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The Swiss Federal Debt Brake



Vera Z. Eichenauer and Jan-Egbert Sturm


November 2020


Preliminary version. Please do not quote without permission



1    Introduction1


The Swiss federal debt brake pursues two goals: ensure medium- and long-term debt stabilization by avert (chronic) structural imbalances and grant short-term countercyclical budget leeway. The federal debt brake is a constitutional rule that was introduced to correct aspects of the budget process that were perceived to be flawed. Its minimum goal is the business-cycle adjusted equalization of revenues and expenditures. The fiscal rule concerns only the expenditure side; given expected tax revenue subject to a business cycle correction, the budget must be balanced. In principle, the Swiss Confederation can also act on the revenue side but constitutional upper limits on the main tax rates do not allow for micro-management of revenues. The debt brake was first applied in the federal budget 2003 following a steep debt accumulation in the 1990s.


In the decade prior the introduction of the federal debt brake, Switzerland went through a period of recession and stagnation2 Between 1990 and 1998, federal debt tripled starting from a debt level of 39 billion and a debt ratio of 10 % (Figure 1). In 1998, it amounted to over 110 billion Swiss francs, or more than 25% of gross domestic product (GDP). During this period of debt accumulation, the existing constitutional rule introduced in 1958 about the compensation of budget deficits proved largely toothless. The debt brake was introduced when other policy measures to curb the growth of the debt ratio were judged insufficient.


The debt brake is anchored in the Federal Constitution, which cannot be changed without a popular vote. The population accepted the introduction of the fiscal rule with an 84.7% Yes-share


  • This chapter draws extensively from Sturm et al. (2017).


  • An important cause for the rapidly growing debt were the economic stagnation phase (1991-1996) and the subsequent costs of the spin-off and financing of pension funds and federal enterprises (1998-2003). However, deficits were to a considerable degree structural.



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and a significant majority in all cantons in 2001. Previously, the proposal passed both legislative chambers with majorities of more than two-third. These strong majorities demonstrate the widely accepted belief that federal public finances need to be tightly and conservatively regulated to ensure long-term fiscal sustainability.


The debt brake treats deficits and surpluses in the budget differently. While the former need to be compensated, the later are automatically used for debt reduction. This modification was made by parliament to the original (symmetric) proposal by the federal government. The debt brake was an immediate success: it stopped debt accumulation and even reduced debt. From 2004-2019, the federal government’s gross debt fell from CHF 124 billion to CHF 88 billion. The main reasons for the absolute reduction in debt were regular budget underruns and the systematic underestimation of revenues. From 2006 to 2019, the federal revenues were larger than the expenditures in almost every year. In combination with economic growth from 2005 to 2019, the federal government’s debt ratio fell from 26% of GDP to 13%. As of 2019, the debt brake had almost reversed the buildup of the debt ratio during the 1990s.3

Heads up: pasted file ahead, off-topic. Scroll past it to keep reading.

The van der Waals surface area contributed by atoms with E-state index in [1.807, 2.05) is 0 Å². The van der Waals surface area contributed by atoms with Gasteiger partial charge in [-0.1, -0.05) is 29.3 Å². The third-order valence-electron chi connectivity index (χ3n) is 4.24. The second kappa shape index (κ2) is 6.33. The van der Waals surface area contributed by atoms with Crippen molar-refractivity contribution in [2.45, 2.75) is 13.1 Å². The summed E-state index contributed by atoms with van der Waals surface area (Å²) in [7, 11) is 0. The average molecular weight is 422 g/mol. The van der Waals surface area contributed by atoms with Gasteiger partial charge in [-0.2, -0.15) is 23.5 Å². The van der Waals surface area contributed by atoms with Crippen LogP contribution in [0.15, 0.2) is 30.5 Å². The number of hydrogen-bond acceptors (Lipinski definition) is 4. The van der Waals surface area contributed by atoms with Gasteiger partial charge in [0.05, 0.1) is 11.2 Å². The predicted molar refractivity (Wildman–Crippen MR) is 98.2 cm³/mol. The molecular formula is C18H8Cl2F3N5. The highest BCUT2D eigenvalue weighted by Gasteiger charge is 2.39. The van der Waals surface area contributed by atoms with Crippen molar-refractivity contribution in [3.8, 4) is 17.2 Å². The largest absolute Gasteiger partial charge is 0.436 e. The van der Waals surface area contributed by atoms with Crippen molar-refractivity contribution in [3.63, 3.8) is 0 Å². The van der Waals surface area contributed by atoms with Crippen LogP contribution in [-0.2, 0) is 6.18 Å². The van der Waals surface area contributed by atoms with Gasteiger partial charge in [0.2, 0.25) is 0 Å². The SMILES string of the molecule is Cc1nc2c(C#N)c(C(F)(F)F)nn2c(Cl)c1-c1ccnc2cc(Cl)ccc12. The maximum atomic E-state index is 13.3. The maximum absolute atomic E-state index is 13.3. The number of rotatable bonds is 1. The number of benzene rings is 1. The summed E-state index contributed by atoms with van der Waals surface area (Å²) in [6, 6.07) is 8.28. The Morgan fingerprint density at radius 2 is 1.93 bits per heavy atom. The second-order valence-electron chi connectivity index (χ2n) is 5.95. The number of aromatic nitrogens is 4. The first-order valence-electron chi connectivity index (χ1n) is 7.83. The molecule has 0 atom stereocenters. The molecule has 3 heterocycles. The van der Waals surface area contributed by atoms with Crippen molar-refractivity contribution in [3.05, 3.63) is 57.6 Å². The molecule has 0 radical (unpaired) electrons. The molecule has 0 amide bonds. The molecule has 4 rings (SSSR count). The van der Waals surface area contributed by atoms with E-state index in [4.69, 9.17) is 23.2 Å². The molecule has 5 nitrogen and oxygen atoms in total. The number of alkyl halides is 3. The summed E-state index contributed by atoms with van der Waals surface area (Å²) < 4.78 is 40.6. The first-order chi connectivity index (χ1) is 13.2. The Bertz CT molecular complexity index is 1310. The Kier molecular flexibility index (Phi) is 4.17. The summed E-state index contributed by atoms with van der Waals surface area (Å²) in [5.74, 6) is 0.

The federal government’s debt ratio has halved between the introduction of the federal debt brake in 2003 and 2019. For international comparisons and for the overall assessment of fiscal policy, the overall public debt ratio is relevant. Switzerland’s public debt ratio has fallen from 46% in 2003 to 26% in 2019. Since 2009, the debt ratio at the cantonal level has slightly increased while the municipal debt ratio has slightly dropped since a peak in the mid-2010s (Figure 1). It is likely that these subsidiary federal levels have partly compensated for the decline in the federal expenditures, but this is difficult to assess rigorously. As all 26 cantons have their own debt brakes in place,4 the small increase in the cantonal debt ratio is not necessarily worrisome.






















  • In contrast to many cantons, however, the federal government still has no positive equity capital.


  • Detailed descriptions can be found on the website of the Conference of the Cantonal Finance


Ministers 18_UPDATE.pdf?la=de-CH (18/11/20).





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Figure 1: Development of the debt-to-GDP ratio at all political levels and forecasts


























Notes: 2020-2022 are projections from 22 October 2020 using recent GDP estimates that exclude value added associated with (capital inflows following major international) sport activities. Source: KOF Swiss Economic Institute (2020)



Figure 2: Development of the gross debt of the Confederation, 1990-2019, in million CHF


















Notes: GDP estimates that exclude value added associated with (capital inflows following major international) sport activities. Gross debt and the level of the compensation account in million nominal CHF. The yearly average value of the USD in 2019 was 0,99 CHF.


Source: Swiss Federal Administration and State Secretariat for Economic Affairs Switzerland.